Rating for Style: B
Rating for Substance: A-
|Aspect Ratio||1.33:1 - Full Frame|
|Original Aspect Ratio||yes|
Image Transfer Review: The image source seems to be primarily the basic film stock, without any frills or major restoration. This is not a bad thing, though, simply an observation of the overall quality. There are some scratches, speckles, and a certain amount of grain, but nothing seriously detrimental to the footage. The numerous clips from Ed Wood's movies are in varied condition from horrible to merely O.K., but this is understandable given the sources. While there's some compression artifacts here and there, the image never becomes swamped or hurt by them. It's very film-like.
Image Transfer Grade: B-
Audio Transfer Review: The basic, stereo audio is primarily dialogue from the numerous interviews. The light musical score is about the richest thing that really involves any kind of sound experience, and that's fairly subtle. It's a good track, with no distortions or problems understanding the people, but nothing extraordinary.
Audio Transfer Grade: B-
Disc ExtrasAnimated menu with music
Scene Access with 18 cues and remote access
1 Feature/Episode commentary by Director Brett Thompson, Pat Thomas (widow of producer Crawford John Thomas), associate producer Alan Doshna, authors Kent Adamson and Charles Phoenix
- The restored version of Crossroads of LaredoEd Wood's first film.
- Footage from the Palm Springs Road show and the Hollywood premiere.Ed Wood Reunion footage
- Excerpt from 'Sci-Fi Buzz' concerning the premiere.
- Uncut interview with Brett Thompson and Mike Gabriel from A&E's Biography on Ed Wood Jr.
- Photo Gallery of Wood memorabilia and more...
Footage is provided for both the Palm Springs Road Show and Hollywood premieres of the Haunted World project, which also marked the first time many of Ed Wood's associates had been together in over 40 years. By far the most entertaining video short is the coverage of the Hollywood premiere that has rabid, knowledgeable fans going nuts over being able to meet many of the "Woodian" personalities, as well other celebrities who just showed up to be part of the event. It's a lot of good fun, and the video footage allows people to sort of pretend they went to the event. In addition, there is also the footage from the Sci-Fi Channel's old "Sci-Fi Buzz" show in which they discuss the premiere of the movie and interview a few of the people involved. (Unfortunately, the clip cuts off before author Harlan Ellison's commentary, which was typically featured on the program)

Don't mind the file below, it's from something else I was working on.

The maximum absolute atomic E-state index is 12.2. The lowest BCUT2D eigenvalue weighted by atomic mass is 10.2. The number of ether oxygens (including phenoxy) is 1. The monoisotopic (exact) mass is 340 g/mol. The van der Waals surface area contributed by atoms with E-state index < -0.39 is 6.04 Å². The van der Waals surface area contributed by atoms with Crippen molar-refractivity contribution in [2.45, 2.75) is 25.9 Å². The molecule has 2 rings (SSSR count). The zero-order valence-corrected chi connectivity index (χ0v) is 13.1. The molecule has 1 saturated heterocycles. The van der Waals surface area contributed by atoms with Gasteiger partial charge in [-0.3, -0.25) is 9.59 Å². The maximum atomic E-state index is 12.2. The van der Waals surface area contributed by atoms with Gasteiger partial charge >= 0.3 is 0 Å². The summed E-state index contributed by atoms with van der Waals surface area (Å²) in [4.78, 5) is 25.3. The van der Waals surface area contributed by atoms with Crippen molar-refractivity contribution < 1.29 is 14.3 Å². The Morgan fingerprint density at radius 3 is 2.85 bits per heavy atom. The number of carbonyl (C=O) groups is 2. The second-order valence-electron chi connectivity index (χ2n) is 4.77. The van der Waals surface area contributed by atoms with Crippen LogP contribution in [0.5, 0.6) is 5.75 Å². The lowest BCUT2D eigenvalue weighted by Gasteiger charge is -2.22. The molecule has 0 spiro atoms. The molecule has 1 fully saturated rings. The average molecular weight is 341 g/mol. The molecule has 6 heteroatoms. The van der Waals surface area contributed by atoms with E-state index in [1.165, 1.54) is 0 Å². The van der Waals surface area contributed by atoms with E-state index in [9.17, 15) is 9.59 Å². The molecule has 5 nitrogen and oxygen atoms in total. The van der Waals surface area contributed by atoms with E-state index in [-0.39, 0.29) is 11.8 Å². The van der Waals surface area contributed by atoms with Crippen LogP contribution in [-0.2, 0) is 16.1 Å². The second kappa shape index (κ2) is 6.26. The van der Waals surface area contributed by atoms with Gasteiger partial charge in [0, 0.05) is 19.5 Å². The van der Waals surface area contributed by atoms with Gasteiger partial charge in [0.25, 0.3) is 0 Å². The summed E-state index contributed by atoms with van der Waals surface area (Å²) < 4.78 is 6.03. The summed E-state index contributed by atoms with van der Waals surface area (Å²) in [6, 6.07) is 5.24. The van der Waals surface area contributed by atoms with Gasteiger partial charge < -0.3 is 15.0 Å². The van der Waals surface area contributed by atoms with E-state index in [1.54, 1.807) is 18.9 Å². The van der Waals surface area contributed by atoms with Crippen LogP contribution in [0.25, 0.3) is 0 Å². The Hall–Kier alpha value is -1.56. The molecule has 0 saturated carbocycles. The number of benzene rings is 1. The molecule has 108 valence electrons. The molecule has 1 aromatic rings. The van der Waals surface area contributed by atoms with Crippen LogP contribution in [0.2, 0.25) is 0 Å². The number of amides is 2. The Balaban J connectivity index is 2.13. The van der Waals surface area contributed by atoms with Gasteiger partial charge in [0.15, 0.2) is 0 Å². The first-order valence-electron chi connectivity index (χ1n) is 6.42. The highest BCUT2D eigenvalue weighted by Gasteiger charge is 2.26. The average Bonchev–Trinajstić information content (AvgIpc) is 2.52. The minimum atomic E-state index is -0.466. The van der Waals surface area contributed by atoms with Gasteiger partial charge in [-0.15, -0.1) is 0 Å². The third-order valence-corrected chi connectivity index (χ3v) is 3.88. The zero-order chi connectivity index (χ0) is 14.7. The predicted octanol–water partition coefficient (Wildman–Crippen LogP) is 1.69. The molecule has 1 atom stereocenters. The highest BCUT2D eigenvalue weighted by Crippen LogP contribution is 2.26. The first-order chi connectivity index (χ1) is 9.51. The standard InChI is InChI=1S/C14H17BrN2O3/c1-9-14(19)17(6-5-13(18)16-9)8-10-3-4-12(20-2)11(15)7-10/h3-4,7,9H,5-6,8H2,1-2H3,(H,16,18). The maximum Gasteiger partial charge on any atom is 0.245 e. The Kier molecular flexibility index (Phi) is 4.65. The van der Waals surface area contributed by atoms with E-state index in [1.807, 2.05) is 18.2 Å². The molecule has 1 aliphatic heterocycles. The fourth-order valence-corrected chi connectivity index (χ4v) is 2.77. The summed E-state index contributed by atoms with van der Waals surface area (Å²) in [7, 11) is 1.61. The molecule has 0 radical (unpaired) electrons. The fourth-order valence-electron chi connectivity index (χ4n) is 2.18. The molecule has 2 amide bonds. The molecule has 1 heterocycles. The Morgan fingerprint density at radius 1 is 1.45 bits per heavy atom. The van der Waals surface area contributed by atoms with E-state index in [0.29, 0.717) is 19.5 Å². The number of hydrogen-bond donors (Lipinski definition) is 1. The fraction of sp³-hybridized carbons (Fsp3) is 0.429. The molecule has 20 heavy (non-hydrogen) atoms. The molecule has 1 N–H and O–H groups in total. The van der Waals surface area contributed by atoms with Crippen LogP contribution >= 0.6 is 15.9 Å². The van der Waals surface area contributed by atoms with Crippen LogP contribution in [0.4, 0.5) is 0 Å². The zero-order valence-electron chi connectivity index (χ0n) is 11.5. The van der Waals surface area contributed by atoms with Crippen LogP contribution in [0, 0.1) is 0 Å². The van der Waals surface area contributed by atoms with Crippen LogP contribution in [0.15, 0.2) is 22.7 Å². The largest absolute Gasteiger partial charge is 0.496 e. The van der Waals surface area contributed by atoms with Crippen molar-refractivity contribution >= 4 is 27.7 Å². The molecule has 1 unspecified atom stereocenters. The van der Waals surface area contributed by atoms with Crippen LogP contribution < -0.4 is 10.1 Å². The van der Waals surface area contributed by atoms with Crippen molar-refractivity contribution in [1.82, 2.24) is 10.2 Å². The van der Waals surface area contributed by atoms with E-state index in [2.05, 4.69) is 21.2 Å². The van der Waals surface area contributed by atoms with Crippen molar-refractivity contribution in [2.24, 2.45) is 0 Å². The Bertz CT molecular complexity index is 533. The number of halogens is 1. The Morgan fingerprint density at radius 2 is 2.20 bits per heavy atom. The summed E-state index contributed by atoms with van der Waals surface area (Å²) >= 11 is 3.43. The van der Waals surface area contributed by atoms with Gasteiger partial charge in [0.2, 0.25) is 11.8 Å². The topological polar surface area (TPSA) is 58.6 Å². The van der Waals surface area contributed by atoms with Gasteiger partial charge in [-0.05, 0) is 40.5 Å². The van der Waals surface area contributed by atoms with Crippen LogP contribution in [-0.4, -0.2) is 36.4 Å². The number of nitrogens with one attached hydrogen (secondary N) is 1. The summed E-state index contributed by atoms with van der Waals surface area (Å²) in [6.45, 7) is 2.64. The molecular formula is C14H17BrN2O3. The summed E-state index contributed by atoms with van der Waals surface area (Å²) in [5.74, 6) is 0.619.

When the A&E Network did their episode of Biography on Ed Wood, they interviewed Brett Thompson and Mike Gabriel, and the uncut footage of that interview is presented here. It isn't set up very well, which leads to some confusion as to what exactly the discussion is about, but it's interesting to hear what interviewees say before its edited into the larger picture. Providing an historical angle, the gallery of artwork and photos is a good look at posters and other related stills from the life and career of Ed Wood. There is a whopping total of 10 galleries, each with a specific purpose and origin, all relating either directly to Wood or the production of Haunted World.
The disc rounds out with an interesting (but very hard to hear) reel of unfinished footage from behind the camera while interviewing some of those involved and a memorial short for those of Ed Wood's friends and cohorts who've died since the release of the film in 1995. Last, but not least, the feature film itself, and all of the shorts (with the exception of the A&E Interview and outtakes) feature a commentary track by director Brett Thompson, Pat Thomas (widow of producer Crawford John Thomas), associate producer Alan Doshna, and authors Kent Adamson and Charles Phoenix, who provide a decent look behind the scenes without being too serious or formal.
Extras Grade: A-
Final Comments"Ed was a good, very loyal friend, and a damn good Marine. But he also tried to borrow my pantyhose." - military friend of Ed Wood
The Haunted World of Edward Wood Jr. is a marvelous documentary that offers an amazing tribute to an unlikely recipient. Simply put, it is a must see for any fan of Wood's films or anyone interested in his story right from those who knew him. I used to always say that To Look Back in Angora was the best documentary on Ed Wood, but I would say this one surpasses it in many ways. This is the kind of film every relatively obscure B-movie (or Z-movie) director deserves but rarely gets, and it should be in the catalog of any fan of the terrible, awful, wonderful and uniquely classic works of Mr. Wood.
Dan Lopez 2002-06-13